National Barbecue Week: ready, flame, fire

By Daniel Woolfson

- Last updated on GMT

National Barbecue Week: ready, flame, fire

Related tags Barbecue

National barbecue week is upon us and operators are firing up their grills across the country as the weather takes a turn for the better to cash in on consumer demand for charred and marinated delights.

Top tips

Jon Finch, managing director and founder of barbecue festival Grillstock, which takes place in Manchester (30 – 31 May), Bristol (11 – 12 July) and London (5 – 6 September), has shared his top tips for operators wanting to put on a brilliant barbecue:

  • Set Up a 2-Zone / Indirect Cooking Area

Set up your BBQ so you have two cooking zones, one directly over the flames for searing, the other cooler to allow the meat to cook through indirectly. You can cook anything from sausages and burgers through to whole joints of meat this way. With a charcoal grill just pile your coals to one side. With a gas grill keep the burners medium-high on one side and low-off on the other.

  • Don’t get Saucy Until the End.

BBQ sauces and glazes have a high sugar content that will burn very quickly and go bitter. Cook your meat through and then glaze/sauce towards the end and allow to go sticky over indirect heat.

  • Check for Done-ness

Overcooking is as sinful as undercooking. Invest in a good instant read thermometer so you know the exact temperature of the meat and takes away the guesswork. You’ll always know the chicken is cooked through and you’ll be able to serve up the perfect medium rare steak.

  • Play With Smoke

Smoke is a seasoning so learn to add subtle smoke flavour to your food. Wrap woodchips up in a couple of layers of thick foil and pierce a few times before throwing onto the grill over the gas burners. With a charcoal BBQ, just throw the chips straight onto the coals and close the lid. Our favourite woods to smoke with are cherry, pecan and hickory.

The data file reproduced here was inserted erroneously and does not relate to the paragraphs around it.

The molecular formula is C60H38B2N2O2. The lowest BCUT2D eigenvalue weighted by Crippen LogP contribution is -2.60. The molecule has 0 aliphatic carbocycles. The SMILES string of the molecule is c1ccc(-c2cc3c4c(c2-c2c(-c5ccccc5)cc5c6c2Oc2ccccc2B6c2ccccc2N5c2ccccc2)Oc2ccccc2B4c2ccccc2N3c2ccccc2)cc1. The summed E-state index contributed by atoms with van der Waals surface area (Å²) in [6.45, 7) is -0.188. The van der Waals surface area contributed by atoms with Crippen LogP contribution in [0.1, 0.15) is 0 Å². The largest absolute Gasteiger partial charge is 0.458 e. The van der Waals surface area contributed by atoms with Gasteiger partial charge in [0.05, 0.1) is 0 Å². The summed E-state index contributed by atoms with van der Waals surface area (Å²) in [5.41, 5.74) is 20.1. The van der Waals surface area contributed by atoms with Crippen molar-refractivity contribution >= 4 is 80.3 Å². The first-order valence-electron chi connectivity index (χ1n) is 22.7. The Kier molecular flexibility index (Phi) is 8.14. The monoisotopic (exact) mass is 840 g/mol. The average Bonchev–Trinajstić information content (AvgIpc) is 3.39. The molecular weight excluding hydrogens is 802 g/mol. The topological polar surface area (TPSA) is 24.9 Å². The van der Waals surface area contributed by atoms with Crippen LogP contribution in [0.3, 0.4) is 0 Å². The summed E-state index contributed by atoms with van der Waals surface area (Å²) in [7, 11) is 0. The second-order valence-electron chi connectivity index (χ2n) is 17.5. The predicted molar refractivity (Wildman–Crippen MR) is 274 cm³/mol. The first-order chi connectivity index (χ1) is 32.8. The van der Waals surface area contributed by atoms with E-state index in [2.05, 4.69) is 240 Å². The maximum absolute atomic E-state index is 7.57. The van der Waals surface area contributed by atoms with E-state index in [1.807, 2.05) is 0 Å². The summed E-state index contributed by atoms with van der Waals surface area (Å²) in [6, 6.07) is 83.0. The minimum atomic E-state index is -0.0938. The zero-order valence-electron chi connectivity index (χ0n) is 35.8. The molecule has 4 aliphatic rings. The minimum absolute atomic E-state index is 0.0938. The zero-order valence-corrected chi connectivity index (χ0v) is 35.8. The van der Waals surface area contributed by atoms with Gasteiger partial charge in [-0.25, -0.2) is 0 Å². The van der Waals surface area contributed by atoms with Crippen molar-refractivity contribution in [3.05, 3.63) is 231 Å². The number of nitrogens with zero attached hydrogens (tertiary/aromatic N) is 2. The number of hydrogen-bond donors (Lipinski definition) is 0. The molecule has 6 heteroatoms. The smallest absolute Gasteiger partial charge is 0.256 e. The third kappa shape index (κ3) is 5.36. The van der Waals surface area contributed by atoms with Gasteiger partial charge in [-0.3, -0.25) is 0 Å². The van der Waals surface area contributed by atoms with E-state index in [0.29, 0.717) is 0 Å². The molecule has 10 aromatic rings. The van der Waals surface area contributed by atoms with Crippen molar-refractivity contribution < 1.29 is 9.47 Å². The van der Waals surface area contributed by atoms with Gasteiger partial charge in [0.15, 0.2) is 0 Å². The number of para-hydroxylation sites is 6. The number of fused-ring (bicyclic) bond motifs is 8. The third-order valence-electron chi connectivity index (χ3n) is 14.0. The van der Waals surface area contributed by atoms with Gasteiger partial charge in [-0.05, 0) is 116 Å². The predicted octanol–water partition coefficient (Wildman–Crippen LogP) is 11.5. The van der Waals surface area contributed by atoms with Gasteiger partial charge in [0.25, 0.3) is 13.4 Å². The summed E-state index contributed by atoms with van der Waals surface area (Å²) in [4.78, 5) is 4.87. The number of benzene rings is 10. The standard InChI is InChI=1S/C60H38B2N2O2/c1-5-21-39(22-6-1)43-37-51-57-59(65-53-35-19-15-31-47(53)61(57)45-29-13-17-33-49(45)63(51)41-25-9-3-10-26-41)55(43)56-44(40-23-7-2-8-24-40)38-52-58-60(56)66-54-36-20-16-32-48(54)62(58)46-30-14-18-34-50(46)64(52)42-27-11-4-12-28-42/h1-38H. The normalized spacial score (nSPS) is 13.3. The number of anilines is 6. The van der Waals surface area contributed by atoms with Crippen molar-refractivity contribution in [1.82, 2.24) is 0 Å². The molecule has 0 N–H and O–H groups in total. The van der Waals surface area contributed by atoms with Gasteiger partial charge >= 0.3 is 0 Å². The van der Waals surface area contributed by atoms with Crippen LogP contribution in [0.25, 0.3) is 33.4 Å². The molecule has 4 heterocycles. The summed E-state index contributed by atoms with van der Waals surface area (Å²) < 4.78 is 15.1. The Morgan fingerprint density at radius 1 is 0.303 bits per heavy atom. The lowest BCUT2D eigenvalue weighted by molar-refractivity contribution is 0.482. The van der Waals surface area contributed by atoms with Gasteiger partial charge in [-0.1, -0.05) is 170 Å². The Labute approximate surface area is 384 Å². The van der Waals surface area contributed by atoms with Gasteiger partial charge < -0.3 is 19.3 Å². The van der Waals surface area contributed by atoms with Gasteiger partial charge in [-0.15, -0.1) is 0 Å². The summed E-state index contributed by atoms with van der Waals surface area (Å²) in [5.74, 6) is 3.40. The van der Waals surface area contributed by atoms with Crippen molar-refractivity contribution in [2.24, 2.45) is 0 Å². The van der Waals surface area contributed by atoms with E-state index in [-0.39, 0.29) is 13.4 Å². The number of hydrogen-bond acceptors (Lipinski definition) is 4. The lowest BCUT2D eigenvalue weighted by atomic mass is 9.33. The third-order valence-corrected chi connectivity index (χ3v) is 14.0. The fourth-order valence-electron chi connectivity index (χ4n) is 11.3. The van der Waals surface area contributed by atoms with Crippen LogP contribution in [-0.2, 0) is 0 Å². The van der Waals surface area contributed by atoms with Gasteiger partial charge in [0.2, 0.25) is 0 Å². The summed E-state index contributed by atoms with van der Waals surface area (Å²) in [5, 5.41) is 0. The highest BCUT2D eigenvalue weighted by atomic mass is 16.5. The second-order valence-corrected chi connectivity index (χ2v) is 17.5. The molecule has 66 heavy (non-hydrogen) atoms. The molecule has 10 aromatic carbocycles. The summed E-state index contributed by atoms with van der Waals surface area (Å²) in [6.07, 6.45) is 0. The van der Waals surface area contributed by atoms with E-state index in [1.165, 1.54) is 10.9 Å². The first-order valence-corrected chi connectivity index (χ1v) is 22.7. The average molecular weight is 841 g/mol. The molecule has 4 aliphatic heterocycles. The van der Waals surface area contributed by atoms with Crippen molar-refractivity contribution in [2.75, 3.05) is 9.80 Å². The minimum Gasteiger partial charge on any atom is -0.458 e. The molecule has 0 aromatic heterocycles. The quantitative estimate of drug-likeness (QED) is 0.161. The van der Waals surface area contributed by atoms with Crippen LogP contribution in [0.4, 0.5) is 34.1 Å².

Exotic eats

Research commissioned by AAK Foodservice recently reported increasing demand for more exotic meats when eating out, with 81% of 18-24 year olds saying they wanted to see a wider range of options on offer.

Ben Bartlett, chef and food consultant, said: “Whether you are a pub or restaurant serving up barbecue food grilled in the kitchen or flinging open the back doors and getting the coals and gas going, the world is literally your oyster, from tropical chicken incorporating juicy pineapple and passion fruit and Oriental vegetable kebabs with a peanut dressing, to Hungarian paprika chicken with barbecue corn on the cobs.”

Other global meats becoming more commonly available in the UK include crocodile, buffalo, elk and springbok, which can be bought from select butchers.

Customer enthusiasm for barbecue sauces is also high, with 73% of the study’s respondents saying barbecue sauces considerably enhanced meat. 

34% agreed barbecue sauces enhanced vegetables and 29% said they enhanced fish.


Whisked away

American whiskey has historic ties with barbecue culture, both as an accompaniment and an ingredient for sauces and marinades.

Nidal Ramini, head of advocacy at Brown-Forman, said offering whiskey alongside barbecued meat can create a powerful selling point for customers.

He said: “American whiskey is an integral part of the barbecue experience, particularly for Jack Daniel’s. The whiskey and meat opportunity is ever-growing for outlets as TV shows such as Mad Men ​and Boardwalk Empire​have resurrected the vintage glamour and sophistication of urban American culture.

“This has led to a resurgence of classic American whiskey cocktails and drink serves, such as the Manhattan and Old Fashioned, being the choice of drink to have before, after and during a meal.”

To celebrate the relationship between whiskey and meat, Jack Daniel’s is set to make appearances at several barbecue festivals across the summer, including Grillstock festivals in Manchester, Bristol and London.

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